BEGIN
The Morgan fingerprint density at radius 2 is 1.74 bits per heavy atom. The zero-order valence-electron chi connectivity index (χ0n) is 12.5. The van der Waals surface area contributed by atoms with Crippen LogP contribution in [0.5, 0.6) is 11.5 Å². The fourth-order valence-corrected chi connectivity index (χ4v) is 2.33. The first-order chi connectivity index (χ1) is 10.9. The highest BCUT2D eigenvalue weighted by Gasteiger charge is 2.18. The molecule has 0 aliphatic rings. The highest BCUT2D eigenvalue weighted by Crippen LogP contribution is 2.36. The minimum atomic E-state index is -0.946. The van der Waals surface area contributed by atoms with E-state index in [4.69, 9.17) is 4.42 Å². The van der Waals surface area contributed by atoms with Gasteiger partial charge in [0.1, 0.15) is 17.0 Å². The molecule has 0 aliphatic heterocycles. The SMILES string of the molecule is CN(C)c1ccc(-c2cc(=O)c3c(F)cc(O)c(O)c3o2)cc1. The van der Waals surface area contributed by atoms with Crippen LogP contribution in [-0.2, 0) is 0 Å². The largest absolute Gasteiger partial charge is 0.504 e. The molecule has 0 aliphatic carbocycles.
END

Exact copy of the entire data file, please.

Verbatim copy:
The Morgan fingerprint density at radius 2 is 1.74 bits per heavy atom. The zero-order valence-electron chi connectivity index (χ0n) is 12.5. The van der Waals surface area contributed by atoms with Crippen LogP contribution in [0.5, 0.6) is 11.5 Å². The fourth-order valence-corrected chi connectivity index (χ4v) is 2.33. The first-order chi connectivity index (χ1) is 10.9. The highest BCUT2D eigenvalue weighted by Gasteiger charge is 2.18. The molecule has 0 aliphatic rings. The highest BCUT2D eigenvalue weighted by Crippen LogP contribution is 2.36. The minimum atomic E-state index is -0.946. The van der Waals surface area contributed by atoms with E-state index in [4.69, 9.17) is 4.42 Å². The van der Waals surface area contributed by atoms with Gasteiger partial charge in [0.1, 0.15) is 17.0 Å². The molecule has 0 aliphatic heterocycles. The SMILES string of the molecule is CN(C)c1ccc(-c2cc(=O)c3c(F)cc(O)c(O)c3o2)cc1. The van der Waals surface area contributed by atoms with Crippen LogP contribution in [-0.2, 0) is 0 Å². The largest absolute Gasteiger partial charge is 0.504 e. The molecule has 0 aliphatic carbocycles.